You've probably got a blown bulb, probably in the back. Look harder. Turn
signals are usually two bulbs, so if one is cooked the blinkers will still
"work", but the lesser electrical load on the system makes it blink faster
and the blink isn;t as bright.
Don't you mean the greater load of a dead-short filament? I KNOW it
is*greater* load, such as when you add trailer lights. This is because the
blinker works by heating a bi-metal strip to connect/disconnect. I bet it's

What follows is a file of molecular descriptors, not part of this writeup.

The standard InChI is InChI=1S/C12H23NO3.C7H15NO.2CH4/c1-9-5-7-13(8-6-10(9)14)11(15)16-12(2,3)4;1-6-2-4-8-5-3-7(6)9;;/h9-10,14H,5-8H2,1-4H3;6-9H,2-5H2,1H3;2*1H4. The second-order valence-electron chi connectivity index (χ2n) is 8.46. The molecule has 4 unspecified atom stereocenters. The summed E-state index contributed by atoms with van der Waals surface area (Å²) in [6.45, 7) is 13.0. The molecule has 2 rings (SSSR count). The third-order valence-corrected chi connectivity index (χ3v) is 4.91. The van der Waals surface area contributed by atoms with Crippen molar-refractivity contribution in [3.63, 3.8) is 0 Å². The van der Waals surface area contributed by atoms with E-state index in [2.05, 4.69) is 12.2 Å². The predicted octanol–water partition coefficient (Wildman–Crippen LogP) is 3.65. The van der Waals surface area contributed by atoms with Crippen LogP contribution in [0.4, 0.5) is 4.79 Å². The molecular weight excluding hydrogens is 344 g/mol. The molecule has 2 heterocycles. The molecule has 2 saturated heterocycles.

either a shorted single filament bulb, or the second filament in a dual
filament bulb. Maybe a slight short?
Per this reference:
KJ is correct about increased load increasing the flash-rate.
Could be a 'dead sort filiment', a broken filiment that fell onto the
wires (making it shorter), or the flasher-unit itself.
You could try removing 1 bulb at a time looking for a flash rate
closer to normal.
You may be correct on auto-bulbs. I have seen 110v bulbs
with partly-broke filiments that 'reconnect' when you shake or
rotate the bulb to a certain angle. They were usually brighter
and didn't last long.
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